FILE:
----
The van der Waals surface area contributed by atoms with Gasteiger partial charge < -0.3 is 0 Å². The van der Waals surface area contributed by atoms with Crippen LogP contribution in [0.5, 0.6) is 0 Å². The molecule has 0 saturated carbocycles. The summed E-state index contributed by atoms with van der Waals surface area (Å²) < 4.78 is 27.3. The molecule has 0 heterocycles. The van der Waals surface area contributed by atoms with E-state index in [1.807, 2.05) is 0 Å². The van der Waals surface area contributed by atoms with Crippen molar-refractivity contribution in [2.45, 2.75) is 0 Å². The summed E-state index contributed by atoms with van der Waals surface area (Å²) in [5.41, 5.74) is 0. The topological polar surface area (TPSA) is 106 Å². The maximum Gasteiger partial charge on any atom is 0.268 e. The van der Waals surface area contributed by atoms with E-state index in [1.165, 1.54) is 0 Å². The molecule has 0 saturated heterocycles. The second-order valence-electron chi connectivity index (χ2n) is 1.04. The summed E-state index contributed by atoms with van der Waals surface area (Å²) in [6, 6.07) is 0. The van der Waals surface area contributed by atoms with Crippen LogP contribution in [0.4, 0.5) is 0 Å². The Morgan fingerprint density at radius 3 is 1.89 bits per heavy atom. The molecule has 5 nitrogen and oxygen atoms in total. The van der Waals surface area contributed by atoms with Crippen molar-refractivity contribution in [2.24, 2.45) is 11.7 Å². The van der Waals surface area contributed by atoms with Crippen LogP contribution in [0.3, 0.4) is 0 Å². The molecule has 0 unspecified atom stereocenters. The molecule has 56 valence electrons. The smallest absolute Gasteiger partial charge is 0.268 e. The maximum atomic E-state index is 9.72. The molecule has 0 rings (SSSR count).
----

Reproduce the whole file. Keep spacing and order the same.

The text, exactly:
The van der Waals surface area contributed by atoms with Gasteiger partial charge < -0.3 is 0 Å². The van der Waals surface area contributed by atoms with Crippen LogP contribution in [0.5, 0.6) is 0 Å². The molecule has 0 saturated carbocycles. The summed E-state index contributed by atoms with van der Waals surface area (Å²) < 4.78 is 27.3. The molecule has 0 heterocycles. The van der Waals surface area contributed by atoms with E-state index in [1.807, 2.05) is 0 Å². The van der Waals surface area contributed by atoms with Crippen molar-refractivity contribution in [2.45, 2.75) is 0 Å². The summed E-state index contributed by atoms with van der Waals surface area (Å²) in [5.41, 5.74) is 0. The topological polar surface area (TPSA) is 106 Å². The maximum Gasteiger partial charge on any atom is 0.268 e. The van der Waals surface area contributed by atoms with E-state index in [1.165, 1.54) is 0 Å². The molecule has 0 saturated heterocycles. The second-order valence-electron chi connectivity index (χ2n) is 1.04. The summed E-state index contributed by atoms with van der Waals surface area (Å²) in [6, 6.07) is 0. The van der Waals surface area contributed by atoms with Crippen LogP contribution in [0.4, 0.5) is 0 Å². The Morgan fingerprint density at radius 3 is 1.89 bits per heavy atom. The molecule has 5 nitrogen and oxygen atoms in total. The van der Waals surface area contributed by atoms with Crippen molar-refractivity contribution in [2.24, 2.45) is 11.7 Å². The van der Waals surface area contributed by atoms with Crippen LogP contribution in [0.3, 0.4) is 0 Å². The molecule has 0 unspecified atom stereocenters. The molecule has 56 valence electrons. The smallest absolute Gasteiger partial charge is 0.268 e. The maximum atomic E-state index is 9.72. The molecule has 0 rings (SSSR count).